Morris Ernst was an American lawyer.
In 1933, he made it possible for James Joyce’s Ulysses to be legally published in the US for the first time.
By then, Ulysses was more than ten years old. Joyce had taken eight years just to write it. It was first published in book form by Shakespeare and Co, a book shop in Paris, but it had already been serialised in literary magazines as it was being written.
Those magazines had been withdrawn from circulation – the Ulysses excerpts were deemed obscene. The book itself was sold under the radar and distributed through the post. That too was banned.
The obscenity laws in America had been aggressively enforced for decades. This was down to the Comstock Act, a peevish piece of legislation named after a crusading puritan who ran the New York Society for the Suppression of Vice.
Imagine Mary Whitehouse, but with actual power.
The Act outlawed anything “obscene, lewd, lascivious, filthy, indecent or disgusting”.
That’s a definition that is both comprehensive and vague – no mean feat. Needless to say, Ulysses, with its swear words and unprecedented portrayal of sex, fell easily within its sights.
But Ernst had a plan.
The avant-garde and the modernists loved Ulysess and a brave publisher called Random House wanted to print it.
Progressive opinion was on his side.
Ernst reckoned that if he could re-frame the debate he might have a chance.
He reckoned that if Ulysses was judged solely on its literary value, rather than whether it was obscene, he could change people’s minds.
It wouldn’t be easy.
The concept of ‘literary context’ didn’t exist back then. Judges weren’t obliged to consider any part of books on trial that weren’t offensive. They routinely barred expert literary witnesses from trials, so the literati Ernst had lined up for the trial might not even be called.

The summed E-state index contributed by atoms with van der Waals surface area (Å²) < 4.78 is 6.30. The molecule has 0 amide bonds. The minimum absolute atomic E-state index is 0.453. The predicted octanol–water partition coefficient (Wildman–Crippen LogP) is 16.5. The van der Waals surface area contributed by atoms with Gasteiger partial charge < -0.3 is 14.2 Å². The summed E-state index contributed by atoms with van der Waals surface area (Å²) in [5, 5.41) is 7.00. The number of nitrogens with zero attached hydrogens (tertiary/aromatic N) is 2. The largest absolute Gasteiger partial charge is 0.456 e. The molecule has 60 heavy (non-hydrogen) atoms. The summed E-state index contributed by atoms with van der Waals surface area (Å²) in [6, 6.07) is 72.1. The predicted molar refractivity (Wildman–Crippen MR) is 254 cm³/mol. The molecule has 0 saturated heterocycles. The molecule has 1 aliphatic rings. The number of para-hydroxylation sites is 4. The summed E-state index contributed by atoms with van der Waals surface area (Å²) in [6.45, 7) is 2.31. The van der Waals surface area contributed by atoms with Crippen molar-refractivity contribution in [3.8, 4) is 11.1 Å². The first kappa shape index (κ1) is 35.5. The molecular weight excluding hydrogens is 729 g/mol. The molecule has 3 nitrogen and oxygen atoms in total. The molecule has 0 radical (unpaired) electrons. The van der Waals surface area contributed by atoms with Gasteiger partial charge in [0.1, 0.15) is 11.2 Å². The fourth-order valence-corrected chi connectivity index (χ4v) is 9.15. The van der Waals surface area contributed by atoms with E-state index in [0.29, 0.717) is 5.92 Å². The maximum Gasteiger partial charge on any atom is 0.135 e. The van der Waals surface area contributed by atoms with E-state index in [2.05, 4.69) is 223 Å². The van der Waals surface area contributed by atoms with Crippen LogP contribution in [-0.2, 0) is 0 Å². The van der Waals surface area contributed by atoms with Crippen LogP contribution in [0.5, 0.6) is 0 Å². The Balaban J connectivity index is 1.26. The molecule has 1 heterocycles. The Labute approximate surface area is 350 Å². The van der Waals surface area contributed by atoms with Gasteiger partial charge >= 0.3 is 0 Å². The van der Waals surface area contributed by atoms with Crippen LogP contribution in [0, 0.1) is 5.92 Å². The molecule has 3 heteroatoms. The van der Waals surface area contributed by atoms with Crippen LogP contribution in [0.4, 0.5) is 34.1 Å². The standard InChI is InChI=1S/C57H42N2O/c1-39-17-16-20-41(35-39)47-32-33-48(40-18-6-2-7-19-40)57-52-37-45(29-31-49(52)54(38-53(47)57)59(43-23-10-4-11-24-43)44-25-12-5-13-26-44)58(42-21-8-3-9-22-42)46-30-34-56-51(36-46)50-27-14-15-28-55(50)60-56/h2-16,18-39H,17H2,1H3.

Ernst did the usual procedural stuff. He delayed and deferred the court date until the right judge – a literary liberal – got assigned to the case.
He waived his right to a jury. Which meant he was only dealing with one set of prejudices, not thirteen.
But the masterstrokes came before the trial.
Ernst needed the government to seize a copy in order to prosecute. That gave him an opportunity to engineer the situation to his advantage.
If he tried to sell the book, the book would be prosecuted under the Comstock Act. But if he imported it, it would be prosecuted under the Traffic Act instead.
The Traffic Act didn’t ban what was “obscene, lewd, lascivious, filthy, indecent or disgusting”. It only banned what was “obscene”.
So that meant one subjective adjective, not six. Which would make winning the argument a lot easier.
So Ernst boarded the ferry to Detroit himself and demanded to be searched.
They found the book.
But most brilliant of all was how Ernst engineered what book they found.
The government only required one book to find grounds for prosecution.
So Ernst only needed one copy.
That meant Random House saved an awful lot of money. (Incredibly, the US routinely burned books back then.)
But what it really meant was this.
He could control the evidence that made it into the courtroom.
The book wasn’t just the target of the prosecution.
It was Exhibit A of the trial.
Forget ‘literary context’. If Ernst could engineer the evidence, he could define the very basis of the trial.
Instead of calling expert literary witnesses, the literary opinions could already be in the book.
Ernst secured a copy of the latest edition. He cut out glowing reviews from the newspapers, and pasted them inside the book’s front cover.
That was what the Detroit border officials found. That was the evidence.
Critical opinion was smuggled into the courtroom.
Ernst had thought of everything.
The right judge, no jury, favourable terms of prosecution. They all contributed.
But, critically, he’d managed to engineer the content of the trial before it began.
And he won.
Sometimes winning an argument isn’t purely about what you say.
It’s about stacking the odds in your favour.